ANOTHER day, another crisis in Pakistan. What else is new? Given the roller-coaster ride we have been on these last few years, nothing has the power to surprise or shock anymore.
Even the fact that a warrant for the arrest of Makhdoom Shahabuddin has been issued just as he was filing his nomination papers for election to the prime ministership causes a big yawn.
If a screenwriter had crafted the script we have been following, a movie producer would have rejected it for being too unbelievable. The whole business about a tycoon bankrolling a series of multimillion dollar holidays for the chief justice’s son and his family is bizarre enough. But in a swift counterstroke, the prime minister is dismissed by the top judge, pushing his son’s scandal into the background.
And if this sequence of events wasn’t too farfetched, our screenwriter also invents the leaked footage of two popular TV anchors pandering to the same businessman during an advertising break. The entire sick-making conversation is then aired by a rival channel. As if the allegations of corruption among the media that never tires of assailing the political class for venality wasn’t bad enough, a list of journalists alleged to be on the take from the same tycoon makes the rounds.
I mean, give me a break! Who could possibly believe this stuff? And while these dark deeds are gripping our interest and consuming all our waking hours, other dangers are threatening the country’s very foundations. Unfortunately, our courts, government and the media are too preoccupied with the many ‘gates’ that have opened up to pay any attention to other issues.
We seem to have forgotten that violent insurgencies bordering on civil war are raging in Balochistan and large parts of our tribal areas. Indeed, the Taliban have forbidden polio immunisation in Waziristan; so weak is the writ of the state that it cannot ensure that children in the area will be given these crucial polio vaccines.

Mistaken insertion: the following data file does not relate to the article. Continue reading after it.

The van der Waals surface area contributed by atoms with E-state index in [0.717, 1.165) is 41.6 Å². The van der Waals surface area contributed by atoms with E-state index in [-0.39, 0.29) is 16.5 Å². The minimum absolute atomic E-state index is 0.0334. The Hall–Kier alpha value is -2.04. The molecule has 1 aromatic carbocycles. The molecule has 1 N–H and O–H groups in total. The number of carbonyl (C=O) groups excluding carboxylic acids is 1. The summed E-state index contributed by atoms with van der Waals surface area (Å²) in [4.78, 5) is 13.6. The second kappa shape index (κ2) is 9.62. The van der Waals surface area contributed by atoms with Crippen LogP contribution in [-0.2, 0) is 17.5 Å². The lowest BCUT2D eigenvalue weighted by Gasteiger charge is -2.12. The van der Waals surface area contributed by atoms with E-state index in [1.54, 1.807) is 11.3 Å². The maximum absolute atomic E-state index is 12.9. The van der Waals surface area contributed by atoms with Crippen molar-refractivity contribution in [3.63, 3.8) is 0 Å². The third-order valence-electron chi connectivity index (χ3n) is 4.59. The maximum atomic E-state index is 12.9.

In Punjab, thousands of people, driven to desperation by up to 22 hours of power cuts in 40-plus degrees of heat, have gone on the rampage. In over four years, this government has been unable to sort out this problem. In Karachi, nearly 800 people have been killed so far this year, with no respite to this bloodletting in sight.
The rupee continues its slide against the dollar, and the economy is in a tailspin. We are about to go back to the IMF, begging bowl in hand, to ask for yet another bailout package. Meanwhile, we remain at loggerheads with the US, our biggest aid donor, over a spat caused by the killing of 24 Pakistani soldiers last November. But in truth, our sulk is over the fact that American commandos entered our airspace and killed Osama bin Laden without informing us.
Against this backdrop of pressing problems, what do our major state institutions do? They engage in a destructive fight in which the prime minister is sacrificed, and his successor might be forced to walk the same plank. In the old days, it used to be virgins who would be offered to the gods; now, prime ministers are slaughtered at the altar of justice.